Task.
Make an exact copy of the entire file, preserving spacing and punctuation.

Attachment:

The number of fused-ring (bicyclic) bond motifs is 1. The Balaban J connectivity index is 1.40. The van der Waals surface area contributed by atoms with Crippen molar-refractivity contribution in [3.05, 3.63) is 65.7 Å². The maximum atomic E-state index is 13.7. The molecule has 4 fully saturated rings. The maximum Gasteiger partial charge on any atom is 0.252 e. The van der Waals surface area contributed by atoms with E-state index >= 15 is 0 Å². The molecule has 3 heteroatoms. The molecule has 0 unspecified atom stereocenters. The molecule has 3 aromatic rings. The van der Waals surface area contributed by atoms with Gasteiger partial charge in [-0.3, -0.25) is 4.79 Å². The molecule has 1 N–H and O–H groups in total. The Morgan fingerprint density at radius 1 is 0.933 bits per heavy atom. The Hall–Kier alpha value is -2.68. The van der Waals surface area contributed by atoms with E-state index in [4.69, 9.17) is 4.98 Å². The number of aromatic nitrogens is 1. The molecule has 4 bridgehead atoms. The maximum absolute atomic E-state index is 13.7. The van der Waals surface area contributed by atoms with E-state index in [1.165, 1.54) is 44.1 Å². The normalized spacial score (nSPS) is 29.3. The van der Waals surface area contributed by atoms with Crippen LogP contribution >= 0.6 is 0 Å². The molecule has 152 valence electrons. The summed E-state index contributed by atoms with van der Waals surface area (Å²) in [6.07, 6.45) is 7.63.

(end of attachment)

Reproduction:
The number of fused-ring (bicyclic) bond motifs is 1. The Balaban J connectivity index is 1.40. The van der Waals surface area contributed by atoms with Crippen molar-refractivity contribution in [3.05, 3.63) is 65.7 Å². The maximum atomic E-state index is 13.7. The molecule has 4 fully saturated rings. The maximum Gasteiger partial charge on any atom is 0.252 e. The van der Waals surface area contributed by atoms with E-state index >= 15 is 0 Å². The molecule has 3 heteroatoms. The molecule has 0 unspecified atom stereocenters. The molecule has 3 aromatic rings. The van der Waals surface area contributed by atoms with Gasteiger partial charge in [-0.3, -0.25) is 4.79 Å². The molecule has 1 N–H and O–H groups in total. The Morgan fingerprint density at radius 1 is 0.933 bits per heavy atom. The Hall–Kier alpha value is -2.68. The van der Waals surface area contributed by atoms with E-state index in [4.69, 9.17) is 4.98 Å². The number of aromatic nitrogens is 1. The molecule has 4 bridgehead atoms. The maximum absolute atomic E-state index is 13.7. The van der Waals surface area contributed by atoms with E-state index in [1.165, 1.54) is 44.1 Å². The normalized spacial score (nSPS) is 29.3. The van der Waals surface area contributed by atoms with Crippen LogP contribution >= 0.6 is 0 Å². The molecule has 152 valence electrons. The summed E-state index contributed by atoms with van der Waals surface area (Å²) in [6.07, 6.45) is 7.63.